Wis. Church Files Motion Against Atheist Group Suing IRS Over Church Politicking

A church in Wisconsin has filed a motion against an atheist group suing the Internal Revenue Service over its alleged refusal to enforce a ban on church politicking.

Holy Cross Anglican Church of Wauwatosa, headed by Benedictine Abbot Father Patrick Malone, filed the motion to intervene last week in U.S. District Court.

Holy Cross Anglican's motion was done in response to the Madison, Wis.-based Freedom From Religion Foundation's lawsuit against the IRS.

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"Father Malone believes that his Anglican faith requires him to provide timely religious instruction on matters relevant to the Church, including specific moral considerations about voting for particular political candidates," reads the motion in part.

"While the Church and Father Malone understand that the Internal Revenue Service prohibits such guidance within the context of Church services, they believe that they have a constitutional and statutory right to obey their religious beliefs."

The motion also said that the FFRF is suing so that "the IRS…punish Father Malone and the Church for Father Malone's religious guidance on political candidates."

"Father Malone and the Church seek to protect their statutory and constitutional rights against the imposition of such punishment, and therefore oppose FFRF's lawsuit," continued the motion.

Holy Cross Anglican is represented by the Becket Fund for Religious Liberty, whose legal counsel Daniel Blomberg dubbed the FFRF lawsuit "censorship."

"Given recent IRS abuses, only a group like FFRF could want to force the IRS into the sermon censorship business," said Blomberg in a statement Friday.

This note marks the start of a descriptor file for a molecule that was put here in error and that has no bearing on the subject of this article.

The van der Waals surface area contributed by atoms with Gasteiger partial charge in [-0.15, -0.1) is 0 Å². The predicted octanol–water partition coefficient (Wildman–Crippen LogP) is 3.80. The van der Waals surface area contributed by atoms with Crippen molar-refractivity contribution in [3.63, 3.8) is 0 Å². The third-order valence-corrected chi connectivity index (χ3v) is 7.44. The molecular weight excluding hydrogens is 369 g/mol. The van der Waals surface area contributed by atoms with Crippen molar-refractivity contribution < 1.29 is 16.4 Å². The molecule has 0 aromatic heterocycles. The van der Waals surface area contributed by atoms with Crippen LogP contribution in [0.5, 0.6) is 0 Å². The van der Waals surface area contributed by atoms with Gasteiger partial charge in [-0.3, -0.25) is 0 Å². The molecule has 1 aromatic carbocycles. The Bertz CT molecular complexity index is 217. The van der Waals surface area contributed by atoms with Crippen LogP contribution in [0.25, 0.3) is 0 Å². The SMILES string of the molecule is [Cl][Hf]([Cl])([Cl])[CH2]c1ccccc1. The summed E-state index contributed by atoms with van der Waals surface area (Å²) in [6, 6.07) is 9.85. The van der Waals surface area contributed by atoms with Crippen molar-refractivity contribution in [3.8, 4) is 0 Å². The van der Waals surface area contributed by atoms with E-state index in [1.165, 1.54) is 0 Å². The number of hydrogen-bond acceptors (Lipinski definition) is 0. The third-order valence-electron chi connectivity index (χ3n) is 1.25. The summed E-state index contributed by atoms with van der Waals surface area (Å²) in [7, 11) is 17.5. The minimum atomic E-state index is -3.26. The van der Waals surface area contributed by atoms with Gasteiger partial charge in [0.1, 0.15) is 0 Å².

"Ministers preaching the truth to power helped start the American Revolution, stop slavery, and end racial segregation. Despite what FFRF wants, the tax man has no role in editing sermons."

Last year, the FFRF filed a complaint in District Court against IRS Commissioner Douglas Shulman over the tax organization's apparent failure to enforce its ban on church "electioneering."

"Plaintiff requests the Court to enjoin the Defendant Shulman from continuing a policy of non-enforcement of the electioneering restrictions against churches and religious organizations," reads the complaint in part.

"All organizations, including churches and religious organizations, that are exempt from federal income tax under §501(c)(3) of the Tax Code are prohibited from participating or intervening, directly or indirectly, in political campaigns on behalf of or in opposition to any candidate for elective public office."

In August, a federal judge ruled that the FFRF's lawsuit could proceed, denying an earlier motion by the IRS to dismiss the complaint.

Regarding the complaint, FFRF co-president Annie Laurie Gaylor said in a statement that the "time for a free ride for churches is over."

"If these churches -- which are accountable to no one in government yet get so many favors -- are allowed to engage in tax-exempt politicking, it would be the ruination of our democracy," said Gaylor.

The IRS's rule stems from the Johnson Amendment, a measure passed by Congress in 1954 that prohibits nonprofits from campaigning or endorsing political entities.

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